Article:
|Born||6 January 1915|
Budapest, Kingdom of Hungary
|Died||9 February 2006 (aged 91)|
Csák was best known as the winner of the women's high jump at the 1936 Berlin Olympics. She won a gold medal in the European Championships in Athletics in 1938 in unusual circumstances. She was the first Hungarian woman to win a gold medal in both events.
Her win in the 1936 Olympics was one of the tightest in the history of high jumping. Three athletes cleared 160 cm but none cleared 162. The three competitors were offered a fourth opportunity and Csák was the only one to clear the height.
She was a Hungarian Jew; she was one of a number of Jewish athletes who won medals at the Olympics in Berlin in 1936.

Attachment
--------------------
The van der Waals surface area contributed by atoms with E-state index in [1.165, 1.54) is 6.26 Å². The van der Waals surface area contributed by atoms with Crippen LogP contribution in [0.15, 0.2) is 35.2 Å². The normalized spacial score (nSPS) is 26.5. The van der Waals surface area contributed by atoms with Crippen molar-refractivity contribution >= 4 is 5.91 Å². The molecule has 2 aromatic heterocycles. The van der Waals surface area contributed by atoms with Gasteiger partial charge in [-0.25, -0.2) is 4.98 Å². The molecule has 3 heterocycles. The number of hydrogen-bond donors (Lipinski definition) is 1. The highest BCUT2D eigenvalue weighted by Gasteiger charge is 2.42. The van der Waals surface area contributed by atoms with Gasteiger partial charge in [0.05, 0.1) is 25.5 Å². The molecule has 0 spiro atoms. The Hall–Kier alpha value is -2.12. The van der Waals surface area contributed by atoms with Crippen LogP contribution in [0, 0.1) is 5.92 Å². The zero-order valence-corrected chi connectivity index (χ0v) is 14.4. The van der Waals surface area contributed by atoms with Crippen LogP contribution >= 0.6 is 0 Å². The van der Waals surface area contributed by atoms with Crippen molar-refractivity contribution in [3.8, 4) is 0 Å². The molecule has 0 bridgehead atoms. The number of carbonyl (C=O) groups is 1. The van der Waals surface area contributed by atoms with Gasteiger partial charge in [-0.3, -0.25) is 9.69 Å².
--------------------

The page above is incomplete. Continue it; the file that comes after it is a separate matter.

Csák won the gold medal in the 1938 European championships after the original winner, Germany's Dora Ratjen, turned out to be a man. The height Csák cleared in that event was the Hungarian record for the high jump for the next 24 years.
She won nine Hungarian titles in all, including two in the long jump.
She was a competitor of the National Gymnastics Club (NTE) from 1929 until 1939, a gymnast from 1929 until 1932, and an athlete from 1933 until 1939. She also received the International Fair Play Life Achievement Award in 2005.
Between 1936 and 1970, she worked in the central office of the Hungarian Banknote Printing Co.
She had two children, Ibolya (1940) and Attila (1942).